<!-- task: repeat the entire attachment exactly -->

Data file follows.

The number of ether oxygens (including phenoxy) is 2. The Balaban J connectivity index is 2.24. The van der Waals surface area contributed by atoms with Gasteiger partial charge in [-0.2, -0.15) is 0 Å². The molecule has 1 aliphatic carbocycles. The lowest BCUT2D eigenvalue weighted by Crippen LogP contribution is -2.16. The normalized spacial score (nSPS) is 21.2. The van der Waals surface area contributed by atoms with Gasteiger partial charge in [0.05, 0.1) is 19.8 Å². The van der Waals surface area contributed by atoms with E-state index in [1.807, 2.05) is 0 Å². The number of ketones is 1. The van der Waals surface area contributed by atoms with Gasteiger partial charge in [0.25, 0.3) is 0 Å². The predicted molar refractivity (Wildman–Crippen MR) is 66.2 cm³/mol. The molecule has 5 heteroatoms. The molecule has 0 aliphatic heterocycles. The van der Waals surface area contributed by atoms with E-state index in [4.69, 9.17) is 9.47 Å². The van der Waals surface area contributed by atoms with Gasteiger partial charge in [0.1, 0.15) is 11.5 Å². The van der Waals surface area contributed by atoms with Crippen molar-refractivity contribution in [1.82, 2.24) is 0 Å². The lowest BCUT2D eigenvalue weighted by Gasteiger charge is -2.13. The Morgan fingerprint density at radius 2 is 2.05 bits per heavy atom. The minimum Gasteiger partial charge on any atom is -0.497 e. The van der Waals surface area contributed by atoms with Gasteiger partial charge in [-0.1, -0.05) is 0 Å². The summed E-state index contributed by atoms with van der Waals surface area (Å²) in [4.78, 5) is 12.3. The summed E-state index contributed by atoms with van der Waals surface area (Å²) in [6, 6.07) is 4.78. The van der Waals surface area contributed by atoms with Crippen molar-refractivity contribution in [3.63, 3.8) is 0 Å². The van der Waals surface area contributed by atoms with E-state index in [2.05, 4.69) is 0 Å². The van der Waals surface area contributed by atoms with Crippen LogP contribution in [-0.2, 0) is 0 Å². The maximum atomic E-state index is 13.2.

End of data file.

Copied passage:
The number of ether oxygens (including phenoxy) is 2. The Balaban J connectivity index is 2.24. The van der Waals surface area contributed by atoms with Gasteiger partial charge in [-0.2, -0.15) is 0 Å². The molecule has 1 aliphatic carbocycles. The lowest BCUT2D eigenvalue weighted by Crippen LogP contribution is -2.16. The normalized spacial score (nSPS) is 21.2. The van der Waals surface area contributed by atoms with Gasteiger partial charge in [0.05, 0.1) is 19.8 Å². The van der Waals surface area contributed by atoms with E-state index in [1.807, 2.05) is 0 Å². The number of ketones is 1. The van der Waals surface area contributed by atoms with Gasteiger partial charge in [0.25, 0.3) is 0 Å². The predicted molar refractivity (Wildman–Crippen MR) is 66.2 cm³/mol. The molecule has 5 heteroatoms. The molecule has 0 aliphatic heterocycles. The van der Waals surface area contributed by atoms with E-state index in [4.69, 9.17) is 9.47 Å². The van der Waals surface area contributed by atoms with Gasteiger partial charge in [0.1, 0.15) is 11.5 Å². The van der Waals surface area contributed by atoms with Crippen molar-refractivity contribution in [1.82, 2.24) is 0 Å². The lowest BCUT2D eigenvalue weighted by Gasteiger charge is -2.13. The Morgan fingerprint density at radius 2 is 2.05 bits per heavy atom. The minimum Gasteiger partial charge on any atom is -0.497 e. The van der Waals surface area contributed by atoms with Gasteiger partial charge in [-0.1, -0.05) is 0 Å². The summed E-state index contributed by atoms with van der Waals surface area (Å²) in [4.78, 5) is 12.3. The summed E-state index contributed by atoms with van der Waals surface area (Å²) in [6, 6.07) is 4.78. The van der Waals surface area contributed by atoms with Crippen molar-refractivity contribution in [3.63, 3.8) is 0 Å². The van der Waals surface area contributed by atoms with E-state index in [2.05, 4.69) is 0 Å². The van der Waals surface area contributed by atoms with Crippen LogP contribution in [-0.2, 0) is 0 Å². The maximum atomic E-state index is 13.2.